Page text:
Plasma Cell Neoplasms - Monoclonal Gammopathy - Paraproteinemia

What are Plasma Cell Neoplasms?

A plasma cell neoplasm is a disease which causes abnormal growth of plasma cells in bone marrow. Multiple myeloma is a type of plasma cell neoplasm in which abnormal plasma cells grow in the bone marrow and form tumors. Normally, plasma cells make antibodies that fight infections. However, plasma cell neoplasms are seen when plasma cells make an antibody protein called an M protein that does not help fight infection. The M proteins build up in bone marrow leading to thicken blood or damaged kidneys.

Myeloma cells produce the same immunoglobulin protein, called monoclonal (M) protein or paraprotein, in large quantities. Although the specific M protein varies vary from patient to patient, it is always exactly the same in any one patient. When blood or urine is processed in a laboratory test called electrophoresis, these M proteins show up as a “spike” in the results.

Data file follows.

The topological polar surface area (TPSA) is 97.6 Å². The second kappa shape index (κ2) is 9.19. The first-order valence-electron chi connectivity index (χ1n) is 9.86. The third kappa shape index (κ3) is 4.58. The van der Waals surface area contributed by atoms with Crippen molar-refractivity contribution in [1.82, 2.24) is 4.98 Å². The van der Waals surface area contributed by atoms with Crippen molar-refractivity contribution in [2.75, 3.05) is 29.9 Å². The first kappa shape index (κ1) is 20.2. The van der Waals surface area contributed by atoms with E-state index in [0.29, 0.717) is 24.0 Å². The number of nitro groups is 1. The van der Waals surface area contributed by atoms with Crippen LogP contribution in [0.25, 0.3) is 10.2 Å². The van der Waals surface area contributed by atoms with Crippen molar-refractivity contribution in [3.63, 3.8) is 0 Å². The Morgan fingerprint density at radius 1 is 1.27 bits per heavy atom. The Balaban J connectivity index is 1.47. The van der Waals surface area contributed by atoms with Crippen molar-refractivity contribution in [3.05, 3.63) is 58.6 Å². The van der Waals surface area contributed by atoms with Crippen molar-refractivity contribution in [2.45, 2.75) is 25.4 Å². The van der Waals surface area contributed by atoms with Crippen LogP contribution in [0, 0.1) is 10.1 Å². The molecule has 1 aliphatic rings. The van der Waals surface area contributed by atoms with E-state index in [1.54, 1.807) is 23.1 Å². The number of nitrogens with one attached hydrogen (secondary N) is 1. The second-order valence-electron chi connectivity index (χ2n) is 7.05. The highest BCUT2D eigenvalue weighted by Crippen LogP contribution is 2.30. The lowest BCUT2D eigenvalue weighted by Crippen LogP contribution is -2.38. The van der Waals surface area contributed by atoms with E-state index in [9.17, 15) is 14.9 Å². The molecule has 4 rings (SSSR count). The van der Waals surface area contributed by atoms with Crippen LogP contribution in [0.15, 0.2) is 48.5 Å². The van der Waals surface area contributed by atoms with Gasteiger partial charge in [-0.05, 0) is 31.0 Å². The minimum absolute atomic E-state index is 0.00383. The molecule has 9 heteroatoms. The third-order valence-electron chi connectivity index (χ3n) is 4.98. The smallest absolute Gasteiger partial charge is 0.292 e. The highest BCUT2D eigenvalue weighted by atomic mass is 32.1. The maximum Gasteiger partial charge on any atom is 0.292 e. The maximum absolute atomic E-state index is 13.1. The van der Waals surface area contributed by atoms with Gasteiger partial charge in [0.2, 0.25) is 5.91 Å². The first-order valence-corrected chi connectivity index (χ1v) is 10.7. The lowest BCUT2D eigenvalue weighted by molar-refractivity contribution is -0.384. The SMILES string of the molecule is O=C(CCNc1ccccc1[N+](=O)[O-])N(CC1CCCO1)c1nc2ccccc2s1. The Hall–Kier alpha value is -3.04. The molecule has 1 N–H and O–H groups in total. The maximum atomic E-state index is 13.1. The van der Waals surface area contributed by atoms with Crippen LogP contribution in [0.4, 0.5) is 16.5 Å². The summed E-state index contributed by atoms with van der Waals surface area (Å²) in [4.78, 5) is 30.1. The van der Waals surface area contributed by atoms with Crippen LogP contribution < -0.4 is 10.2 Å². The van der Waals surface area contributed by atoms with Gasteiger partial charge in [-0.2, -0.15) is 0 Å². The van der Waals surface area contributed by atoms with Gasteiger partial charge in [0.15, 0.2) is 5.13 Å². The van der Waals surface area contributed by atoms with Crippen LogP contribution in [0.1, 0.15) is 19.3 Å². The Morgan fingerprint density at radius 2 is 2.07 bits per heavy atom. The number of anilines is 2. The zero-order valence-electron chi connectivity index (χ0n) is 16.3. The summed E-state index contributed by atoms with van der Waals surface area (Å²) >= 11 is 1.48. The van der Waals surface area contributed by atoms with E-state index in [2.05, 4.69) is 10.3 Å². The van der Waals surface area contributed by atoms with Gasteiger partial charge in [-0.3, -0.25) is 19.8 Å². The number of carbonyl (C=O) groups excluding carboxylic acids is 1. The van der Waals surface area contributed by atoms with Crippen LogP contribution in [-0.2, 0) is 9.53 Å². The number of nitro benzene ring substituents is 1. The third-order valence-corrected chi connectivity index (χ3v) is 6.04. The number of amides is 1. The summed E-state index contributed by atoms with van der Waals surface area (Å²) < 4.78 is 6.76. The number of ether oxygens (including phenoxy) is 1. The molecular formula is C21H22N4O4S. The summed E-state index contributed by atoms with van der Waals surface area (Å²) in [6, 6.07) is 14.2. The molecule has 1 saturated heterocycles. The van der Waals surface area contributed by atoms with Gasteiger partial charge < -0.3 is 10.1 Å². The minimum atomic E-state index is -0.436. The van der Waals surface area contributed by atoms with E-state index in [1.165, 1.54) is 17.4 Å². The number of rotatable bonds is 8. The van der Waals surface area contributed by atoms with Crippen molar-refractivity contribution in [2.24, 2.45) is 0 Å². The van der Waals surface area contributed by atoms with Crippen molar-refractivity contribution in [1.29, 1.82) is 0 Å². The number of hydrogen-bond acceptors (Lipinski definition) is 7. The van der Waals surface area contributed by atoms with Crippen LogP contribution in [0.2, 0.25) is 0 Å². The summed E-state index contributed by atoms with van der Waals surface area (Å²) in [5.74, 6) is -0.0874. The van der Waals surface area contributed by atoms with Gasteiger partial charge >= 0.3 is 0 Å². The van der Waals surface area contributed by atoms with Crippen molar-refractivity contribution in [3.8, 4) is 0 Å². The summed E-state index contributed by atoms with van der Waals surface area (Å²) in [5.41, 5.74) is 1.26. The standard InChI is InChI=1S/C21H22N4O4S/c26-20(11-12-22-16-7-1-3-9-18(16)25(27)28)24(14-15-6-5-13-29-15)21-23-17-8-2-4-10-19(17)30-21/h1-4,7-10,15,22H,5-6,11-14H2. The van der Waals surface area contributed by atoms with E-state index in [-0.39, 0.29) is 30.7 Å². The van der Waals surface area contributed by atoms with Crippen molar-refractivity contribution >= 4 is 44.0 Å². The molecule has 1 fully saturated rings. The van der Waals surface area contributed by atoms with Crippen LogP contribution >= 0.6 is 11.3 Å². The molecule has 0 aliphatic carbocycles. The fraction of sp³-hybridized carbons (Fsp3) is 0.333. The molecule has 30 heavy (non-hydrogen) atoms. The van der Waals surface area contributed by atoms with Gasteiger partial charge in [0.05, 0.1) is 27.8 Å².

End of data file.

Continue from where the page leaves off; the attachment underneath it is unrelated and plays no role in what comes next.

M protein offers no benefit to the body, and it crowds out the functional immunoglobulins. In addition, levels of functional immunoglobulin are depressed in individuals with multiple myeloma. Although the process is not completely understood, it appears that the functional immunoglobulin made by existing normal plasma cells breaks down more quickly in patients with multiple myeloma than in healthy individuals.